Today’s Wordle: Friday, June 10 answer and hint
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It’s Friday, so take it easy: here’s the answer to the June 10 (356) Wordle. I made the mistake of trying to multitask when I played today’s Wordle, which led to four yellow letters and no clue where they were supposed to go. I think I would’ve preferred a full set of greys—at least then I know for sure I need to try something completely different.
I’m sure you did much better than my confused effort, so now you’re done with today’s puzzle maybe you’d like to browse through our Wordle archive? No matter what you want to do today, I can help. I’ve got helpful hints, that all-important answer, and if you’d like to learn how to play the internet’s favourite word game I’d be happy to show you how.
Wordle June 10: A helpful hint
A rather solemn and religious word today, one used to describe someone’s deep devotion to their faith and how it shows in their daily life. Less seriously is its modern use as a stat in certain RPGs: Almost always for spellcasters, and often for clerics and healers in particular.
Today’s Wordle 356 answer
You came here for the solution, so let’s make sure you get it. The answer to the June 10 (356) Wordle is PIETY.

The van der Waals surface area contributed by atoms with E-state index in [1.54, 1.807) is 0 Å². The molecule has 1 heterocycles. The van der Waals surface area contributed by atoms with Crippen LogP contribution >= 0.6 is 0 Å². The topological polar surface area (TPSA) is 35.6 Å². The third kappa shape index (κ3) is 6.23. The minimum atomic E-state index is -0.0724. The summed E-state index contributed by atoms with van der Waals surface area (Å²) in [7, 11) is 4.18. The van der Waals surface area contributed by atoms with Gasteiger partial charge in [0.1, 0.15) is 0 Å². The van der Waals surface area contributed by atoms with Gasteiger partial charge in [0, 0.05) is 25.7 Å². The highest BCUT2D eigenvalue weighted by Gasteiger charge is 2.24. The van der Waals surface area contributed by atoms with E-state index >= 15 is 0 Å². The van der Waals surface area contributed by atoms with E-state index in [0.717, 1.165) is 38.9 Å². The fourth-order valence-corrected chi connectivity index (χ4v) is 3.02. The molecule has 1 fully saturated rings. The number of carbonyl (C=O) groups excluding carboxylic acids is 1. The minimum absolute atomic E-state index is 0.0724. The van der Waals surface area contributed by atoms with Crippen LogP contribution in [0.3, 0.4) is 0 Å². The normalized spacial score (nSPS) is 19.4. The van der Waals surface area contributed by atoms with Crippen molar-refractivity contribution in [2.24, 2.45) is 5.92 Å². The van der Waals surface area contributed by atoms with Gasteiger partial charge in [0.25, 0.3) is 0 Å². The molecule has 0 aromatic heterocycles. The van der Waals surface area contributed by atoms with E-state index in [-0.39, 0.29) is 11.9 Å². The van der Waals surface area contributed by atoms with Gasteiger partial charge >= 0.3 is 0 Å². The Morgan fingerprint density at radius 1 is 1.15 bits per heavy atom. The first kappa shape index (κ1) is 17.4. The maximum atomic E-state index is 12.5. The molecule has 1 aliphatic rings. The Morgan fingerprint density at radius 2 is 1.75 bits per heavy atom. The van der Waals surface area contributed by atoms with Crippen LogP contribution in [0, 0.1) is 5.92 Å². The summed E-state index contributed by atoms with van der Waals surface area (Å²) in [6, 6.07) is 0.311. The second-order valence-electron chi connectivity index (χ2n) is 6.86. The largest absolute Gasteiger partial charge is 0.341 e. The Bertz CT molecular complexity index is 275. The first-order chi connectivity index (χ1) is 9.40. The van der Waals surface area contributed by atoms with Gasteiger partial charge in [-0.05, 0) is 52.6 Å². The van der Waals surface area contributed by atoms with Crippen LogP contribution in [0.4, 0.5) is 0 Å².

How Wordle works
In Wordle you’re presented with five empty boxes to work with, and you need to suss out a secret five-letter word which fits in those boxes. You’ve only got six guesses to nail it.
Start with the best Wordle starting word (opens in new tab), like “RAISE”—that’s good because it contains three common vowels and no repeat letters. Hit Enter and the boxes will show you which letters you’ve got right or wrong.
If a box turns ⬛️, that letter isn’t in the secret word at all. 🟨 means the letter is in the word, but not in that position. 🟩 means you’ve nailed the letter, it’s in the word and in the right spot.
As you’ll know from our top Wordle tips (opens in new tab), in the next row, repeat the process for your second guess using what you learned from your previous guess. You have six tries and can only use real words (so no filling the boxes with EEEEE to see if there’s an E).
Originally, Wordle was dreamed up by software engineer Josh Wardle, as a surprise for his partner who loves word games (opens in new tab). From there it spread to his family, and finally got released to the public. The word puzzle game has since inspired tons of games like Wordle (opens in new tab), refocusing the daily gimmick around music or math or geography. It wasn’t long before Wordle became so popular it was sold to the New York Times for seven figures (opens in new tab). Surely it’s only a matter of time before we all solely communicate in tricolor boxes.